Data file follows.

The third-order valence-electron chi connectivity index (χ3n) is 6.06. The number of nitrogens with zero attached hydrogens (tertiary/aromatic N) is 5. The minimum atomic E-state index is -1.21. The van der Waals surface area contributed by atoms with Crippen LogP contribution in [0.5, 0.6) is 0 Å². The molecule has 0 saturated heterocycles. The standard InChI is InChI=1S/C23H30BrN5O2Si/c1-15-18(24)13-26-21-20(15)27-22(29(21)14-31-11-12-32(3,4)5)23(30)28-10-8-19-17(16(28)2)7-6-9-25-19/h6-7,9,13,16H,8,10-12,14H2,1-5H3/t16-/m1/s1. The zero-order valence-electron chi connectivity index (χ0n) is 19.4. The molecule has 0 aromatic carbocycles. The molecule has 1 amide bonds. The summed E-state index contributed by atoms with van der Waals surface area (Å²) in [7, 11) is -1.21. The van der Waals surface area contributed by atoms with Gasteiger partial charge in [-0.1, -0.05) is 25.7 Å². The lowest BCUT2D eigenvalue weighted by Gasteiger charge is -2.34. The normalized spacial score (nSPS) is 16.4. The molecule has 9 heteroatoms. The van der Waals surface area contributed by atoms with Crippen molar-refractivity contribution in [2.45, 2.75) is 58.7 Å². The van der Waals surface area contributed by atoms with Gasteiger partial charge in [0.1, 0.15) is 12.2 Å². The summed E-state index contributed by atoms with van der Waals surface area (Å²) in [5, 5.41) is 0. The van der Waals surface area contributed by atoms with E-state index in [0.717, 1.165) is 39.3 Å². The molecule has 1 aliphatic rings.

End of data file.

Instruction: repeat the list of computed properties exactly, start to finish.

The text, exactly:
The third-order valence-electron chi connectivity index (χ3n) is 6.06. The number of nitrogens with zero attached hydrogens (tertiary/aromatic N) is 5. The minimum atomic E-state index is -1.21. The van der Waals surface area contributed by atoms with Crippen LogP contribution in [0.5, 0.6) is 0 Å². The molecule has 0 saturated heterocycles. The standard InChI is InChI=1S/C23H30BrN5O2Si/c1-15-18(24)13-26-21-20(15)27-22(29(21)14-31-11-12-32(3,4)5)23(30)28-10-8-19-17(16(28)2)7-6-9-25-19/h6-7,9,13,16H,8,10-12,14H2,1-5H3/t16-/m1/s1. The zero-order valence-electron chi connectivity index (χ0n) is 19.4. The molecule has 0 aromatic carbocycles. The molecule has 1 amide bonds. The summed E-state index contributed by atoms with van der Waals surface area (Å²) in [7, 11) is -1.21. The van der Waals surface area contributed by atoms with Gasteiger partial charge in [-0.1, -0.05) is 25.7 Å². The lowest BCUT2D eigenvalue weighted by Gasteiger charge is -2.34. The normalized spacial score (nSPS) is 16.4. The molecule has 9 heteroatoms. The van der Waals surface area contributed by atoms with Crippen molar-refractivity contribution in [2.45, 2.75) is 58.7 Å². The van der Waals surface area contributed by atoms with Gasteiger partial charge in [0.1, 0.15) is 12.2 Å². The summed E-state index contributed by atoms with van der Waals surface area (Å²) in [5, 5.41) is 0. The van der Waals surface area contributed by atoms with E-state index in [0.717, 1.165) is 39.3 Å². The molecule has 1 aliphatic rings.